Some of Wal-Mart's competitors—including the Whole Foods Market chain, the New Seasons Market stores around Portland, Ore., and Hen House Market in Kansas City, Mo.—sell locally grown food. Most "local" markets are defined by geographical boundaries such as a region or a radius in miles, not by the confines of political borders. Whole Foods, for instance, calls a product local if it has traveled less than a day (seven or fewer hours by car or truck) from farm to store.
Wal-Mart's take on "local" is different. It defines a local product as one made and sold in the same state. (Fruits and veggies in South Carolina Wal-Mart stores, for example, will be labeled "Certified SC Grown.") Wal-Mart says its in-state plan will save the chain 100,000 gallons of diesel fuel a year nationwide and save about $1.4 million a year.
Marketing and distribution experts say Wal-Mart's rule doesn't make much sense. "It has to change over time because at state border locations, produce grown in the adjoining state is more 'local' than that grown hundreds of miles away in the same state," says Eugene Fram, a professor of marketing at the Rochester Institute of Technology in New York.
To Kelly O'Keefe, professor and executive education director at Virginia Commonwealth University's advertising program, Wal-Mart's same-state rule is saying, " 'Keep it home, keep it in our state'—which is a slightly different note to play and may be mixing signals." In distribution, "states are arbitrary dividing lines," O'Keefe says. He wouldn't be surprised "to see that change as it turns out to be, logistically, a nightmare."
Deisha Galberth, a Wal-Mart spokesperson, says that the company has agreements with each state's agriculture department and that using the state boundaries makes store signage easier. That way, customers in Idaho can easily recognize a local product as one bearing an "Idaho Preferred" sticker. But, she says, "we consider miles in proximity to farms and stores," which is why you may still see produce from neighboring states in stores—all labeled by their state of origin.
The 'Wal-Mart effect'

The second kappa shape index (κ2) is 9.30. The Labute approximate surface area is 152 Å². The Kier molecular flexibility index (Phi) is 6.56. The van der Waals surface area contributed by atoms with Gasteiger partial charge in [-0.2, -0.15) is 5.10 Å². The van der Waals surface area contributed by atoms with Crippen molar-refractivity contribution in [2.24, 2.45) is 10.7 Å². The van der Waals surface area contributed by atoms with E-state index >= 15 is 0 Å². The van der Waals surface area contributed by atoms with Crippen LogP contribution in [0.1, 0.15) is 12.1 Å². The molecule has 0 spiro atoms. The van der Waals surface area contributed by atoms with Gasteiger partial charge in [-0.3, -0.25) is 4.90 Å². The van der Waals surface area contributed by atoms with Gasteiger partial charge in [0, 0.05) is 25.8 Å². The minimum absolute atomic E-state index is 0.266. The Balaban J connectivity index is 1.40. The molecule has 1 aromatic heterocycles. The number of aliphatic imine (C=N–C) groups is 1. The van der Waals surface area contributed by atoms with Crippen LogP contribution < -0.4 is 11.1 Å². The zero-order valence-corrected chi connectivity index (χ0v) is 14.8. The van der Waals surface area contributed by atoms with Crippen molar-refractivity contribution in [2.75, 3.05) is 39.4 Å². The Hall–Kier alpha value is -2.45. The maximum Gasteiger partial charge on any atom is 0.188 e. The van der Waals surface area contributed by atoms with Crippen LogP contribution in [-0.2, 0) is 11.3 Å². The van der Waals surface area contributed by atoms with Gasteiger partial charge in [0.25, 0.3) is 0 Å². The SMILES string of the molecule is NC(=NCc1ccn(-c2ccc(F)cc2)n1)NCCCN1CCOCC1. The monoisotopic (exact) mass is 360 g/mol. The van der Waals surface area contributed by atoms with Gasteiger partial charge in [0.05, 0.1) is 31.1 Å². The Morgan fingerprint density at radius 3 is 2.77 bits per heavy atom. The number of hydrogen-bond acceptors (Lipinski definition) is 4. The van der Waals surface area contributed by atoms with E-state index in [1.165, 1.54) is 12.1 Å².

Remember that threatening phrase "the Wal-Mart effect"—reflecting a theory that when Wal-Mart descends upon a town, it demolishes competition, bringing a slew of social maladies? With Wal-Mart's new look, some say the company may be able to turn around the phrase's meaning.
"There's an opportunity for Wal-Mart to delight their consumers," says Brian Girouard, global consumer products and retail leader for Capgemini, a New York business consultancy. Only 9 percent of shoppers buying perishable foods are satisfied with the stores at which they bought them, according to a recent Capgemini study.
But some say the move to go local will only add to the list of Wal-Mart's negative effects.
Maryanne Hedrick, owner of My Personal Farmers Market, a produce service in New York's Hudson Valley, says, "If farmers sell their harvest at a Wal-Mart price, which I assume is rock-bottom, they are doing themselves a disservice in the long term." That's because "farmers make the best money when they sell direct via markets," not to the merchandiser. But, she says, consumers of local food want diversity and freshness. And she believes that "there's no way that Wal-Mart can pull it off." The idea of "Wal-Marting local food is ridiculous—Wal-Mart is the personification of bigness, and local is small."
Wal-Mart's Galberth says, "It might not seem natural for Wal-Mart to go to locally grown food." But, she adds, it's just another way to keep costs down and give customers what they want.
Corrected on 7/28/08: An earlier version of this article misspelled the name of Brian Girouard, a Capgemini vice president.